The NBA Players Association has been giving back for a minute now. Not bound to allegiances with any particular shoe company, former and current NBA ballers not only give back to those who could be following in their footsteps, but get a jump start on potential coaching careers. High school players and former NBA players alike are led by someone who has enjoyed great success as both a player and a coach: John Lucas.

The top pick in the ’76 Draft and currently Rockets player development coach has been through it all. His personal struggles are well known and now, his goal in life is to try to make sure that those involved with the game don’t follow down the path that led him fighting an uphill battle for redemption. Comprised of various high school scouts, the NBA Top 100 selection committee jets throughout the country during the year looking for not just the elite but also the sleepers who have long term NBA potential and are still not getting the love they deserve.

Led by guys like Ricky Davis, Jason Terry, and Rajon Rondo, the high school campers were given some guidance on what to do (and what not to do) if they hope to have a successful career in the League. The NBA counselors keep it brutally real with the campers, regaling stories of struggles both in their personal lives and dealing with coaches on the court. Keeping the effort level right, lead guards such as Jason Terry, Will Bynum, and John Lucas III showed their leadership by bringing up the intensity during the games. The inspired play and super deep talent pool led to numbers that were widely dispersed across the board, but still served as a platform for a number of players to seriously rise their stock.

While the camp was loaded with rising seniors, there were a number of elite underclassmen who were invited to the camp. Here are a few of the ones who put on a show:

Matthew Hurt, 6-9 PF, Rochester John Marshall (MN), 2019

One of the most skilled forwards in his grade, Matthew Hurt is the epitome of today’s new age face-up forward. He showed range out to the NBA line, can take slower defenders off the bounce, and has the moves to post smaller defenders. The versatility that he offers on the offensive end is what makes him Minnesota’s top big man, as well as one of the very best nationally in the Class of 2019. With his brother Michael already playing for the Golden Gophers, many expect Matthew to follow his big bro’s footsteps and become a program changer for Richard Pitino.

Cassius Stanley, 6-5, PG/SG, Harvard Westlake (CA), 2019

While the aerial magic that Cassius Stanley brings to the table is well known, not many understand the improvements he’s made as a point guard. He’s learned how to play pick and roll basketball, showing off his explosive burst and making solid decisions with the ball in his hands. Add in the fact that he straight up put the clamps on people at either guard spot and you understand why Stanley was arguably the best guard at the Top 100 Camp.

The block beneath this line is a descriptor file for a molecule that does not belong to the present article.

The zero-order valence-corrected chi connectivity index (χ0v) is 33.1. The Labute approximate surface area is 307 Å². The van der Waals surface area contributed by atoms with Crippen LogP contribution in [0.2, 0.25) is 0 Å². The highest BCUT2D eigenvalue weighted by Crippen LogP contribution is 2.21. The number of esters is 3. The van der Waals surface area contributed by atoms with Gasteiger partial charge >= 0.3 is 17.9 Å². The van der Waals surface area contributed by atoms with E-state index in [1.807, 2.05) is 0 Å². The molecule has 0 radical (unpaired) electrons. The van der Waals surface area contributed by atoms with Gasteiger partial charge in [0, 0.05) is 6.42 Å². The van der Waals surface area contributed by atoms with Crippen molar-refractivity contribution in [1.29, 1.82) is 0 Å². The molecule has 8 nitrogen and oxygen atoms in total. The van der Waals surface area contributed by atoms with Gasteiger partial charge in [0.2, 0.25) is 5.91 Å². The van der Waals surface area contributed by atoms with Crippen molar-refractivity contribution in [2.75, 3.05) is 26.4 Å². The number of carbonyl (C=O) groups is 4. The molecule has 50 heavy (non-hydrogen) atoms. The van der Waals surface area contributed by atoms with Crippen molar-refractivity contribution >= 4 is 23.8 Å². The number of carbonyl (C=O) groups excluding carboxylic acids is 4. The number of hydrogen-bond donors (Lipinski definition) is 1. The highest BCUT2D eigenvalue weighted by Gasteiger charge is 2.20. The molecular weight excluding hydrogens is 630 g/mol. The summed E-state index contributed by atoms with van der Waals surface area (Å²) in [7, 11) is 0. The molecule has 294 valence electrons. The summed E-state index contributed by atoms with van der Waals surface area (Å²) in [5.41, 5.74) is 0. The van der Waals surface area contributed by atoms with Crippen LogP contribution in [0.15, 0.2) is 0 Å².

Cole Anthony, 6-3, PG, Archbishop Molloy (NY), 2019 

It was clear that Cole Anthony came to Charlottesville with a chip on his shoulder and he definitely proved how deadly he could be as a scoring point guard. The explosive guard has a number of acrobatic takes to the rim, made great reads off of ball screens, and seemed hyped for any big matchup that was put in front of him. Finishing 7th in the camp in scoring and 4th in assists, it’s safe to say that Anthony cemented himself amongst the nation’s top lead guards, regardless of class.

Ashton Hagans, 6-4, PG, Oak Hill Academy (VA), 2019

As far as blowing up, not too many have exploded the way that Ashton Hagans has this spring. The 6-4 lead guard ran the show for Game Elite’s 17U on the adidas Gauntlet and killed. He didn’t light it up in the scoring column, but led the camp in both assists and steals. The big point guard controlled the tempo of the game, locked down on defense, and showed immense growth running a team since we first saw him over a year ago. Hagans is now regarded by some services as the top point guard in the Class of 2019 and literally has just about every elite program in the country fighting for his services.

Patrick McCaffery, 6-8, SF, Iowa City West (IA), 2019

Another new age forward, Patrick McCaffery is still flying a little under the radar because everyone assumes that he’s automatically going to play for his Pops at Iowa. While that is likely the case, he’s not as sexy of a prospect for recruiting analysts as the dude who just blew up and got four ACC offers. Regardless, he can straight up ball with the best of them. Having hit a late growth spurt, Patrick has the skills of a guard and the size of a forward. The deceptive athlete is remarkably agile, can shoot the lights out from deep, and is a threat to dunk on you in transition (as seen by his final play at camp). While Patrick definitely needs to get stronger, he’s got all of the makings of a five star prospect.

Tyrese Maxey, 6-3, PG/SG, South Garland HS (TX), 2019

A player who continually gets better, Maxey has stood out at every event that we’ve caught glimpse of him at (others being Pangos All-South and EYBL LA). The power guard is incredibly shifty, had a number of creative finishes at the rack, and locked down on the perimeter. Maxey is already a high priority of the entire Big 12 and is on the way to being the next McDonald’s All-American out of Dallas.